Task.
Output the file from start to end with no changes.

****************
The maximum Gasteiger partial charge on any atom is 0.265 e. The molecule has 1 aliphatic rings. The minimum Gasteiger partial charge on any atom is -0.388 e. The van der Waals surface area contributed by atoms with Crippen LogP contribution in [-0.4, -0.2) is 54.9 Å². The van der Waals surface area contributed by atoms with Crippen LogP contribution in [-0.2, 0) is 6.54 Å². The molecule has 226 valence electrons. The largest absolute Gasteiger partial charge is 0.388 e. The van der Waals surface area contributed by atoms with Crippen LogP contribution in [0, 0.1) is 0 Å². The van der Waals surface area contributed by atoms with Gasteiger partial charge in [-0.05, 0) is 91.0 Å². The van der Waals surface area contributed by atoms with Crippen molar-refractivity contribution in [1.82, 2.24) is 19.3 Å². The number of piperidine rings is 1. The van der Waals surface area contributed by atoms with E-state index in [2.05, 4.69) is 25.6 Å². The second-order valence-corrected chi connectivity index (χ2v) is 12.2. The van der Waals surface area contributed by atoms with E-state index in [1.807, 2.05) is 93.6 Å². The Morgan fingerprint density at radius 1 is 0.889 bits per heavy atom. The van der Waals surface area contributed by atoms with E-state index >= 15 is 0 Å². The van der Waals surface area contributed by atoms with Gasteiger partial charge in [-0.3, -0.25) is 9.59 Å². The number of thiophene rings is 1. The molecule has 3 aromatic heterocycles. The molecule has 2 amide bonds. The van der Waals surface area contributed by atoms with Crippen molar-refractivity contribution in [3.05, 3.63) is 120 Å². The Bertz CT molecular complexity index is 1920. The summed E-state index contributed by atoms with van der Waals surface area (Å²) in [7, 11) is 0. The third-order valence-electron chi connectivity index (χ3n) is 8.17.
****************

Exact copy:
The maximum Gasteiger partial charge on any atom is 0.265 e. The molecule has 1 aliphatic rings. The minimum Gasteiger partial charge on any atom is -0.388 e. The van der Waals surface area contributed by atoms with Crippen LogP contribution in [-0.4, -0.2) is 54.9 Å². The van der Waals surface area contributed by atoms with Crippen LogP contribution in [-0.2, 0) is 6.54 Å². The molecule has 226 valence electrons. The largest absolute Gasteiger partial charge is 0.388 e. The van der Waals surface area contributed by atoms with Crippen LogP contribution in [0, 0.1) is 0 Å². The van der Waals surface area contributed by atoms with Gasteiger partial charge in [-0.05, 0) is 91.0 Å². The van der Waals surface area contributed by atoms with Crippen molar-refractivity contribution in [1.82, 2.24) is 19.3 Å². The number of piperidine rings is 1. The van der Waals surface area contributed by atoms with E-state index in [2.05, 4.69) is 25.6 Å². The second-order valence-corrected chi connectivity index (χ2v) is 12.2. The van der Waals surface area contributed by atoms with E-state index in [1.807, 2.05) is 93.6 Å². The Morgan fingerprint density at radius 1 is 0.889 bits per heavy atom. The van der Waals surface area contributed by atoms with E-state index >= 15 is 0 Å². The van der Waals surface area contributed by atoms with Gasteiger partial charge in [-0.3, -0.25) is 9.59 Å². The number of thiophene rings is 1. The molecule has 3 aromatic heterocycles. The molecule has 2 amide bonds. The van der Waals surface area contributed by atoms with Crippen molar-refractivity contribution in [3.05, 3.63) is 120 Å². The Bertz CT molecular complexity index is 1920. The summed E-state index contributed by atoms with van der Waals surface area (Å²) in [7, 11) is 0. The third-order valence-electron chi connectivity index (χ3n) is 8.17.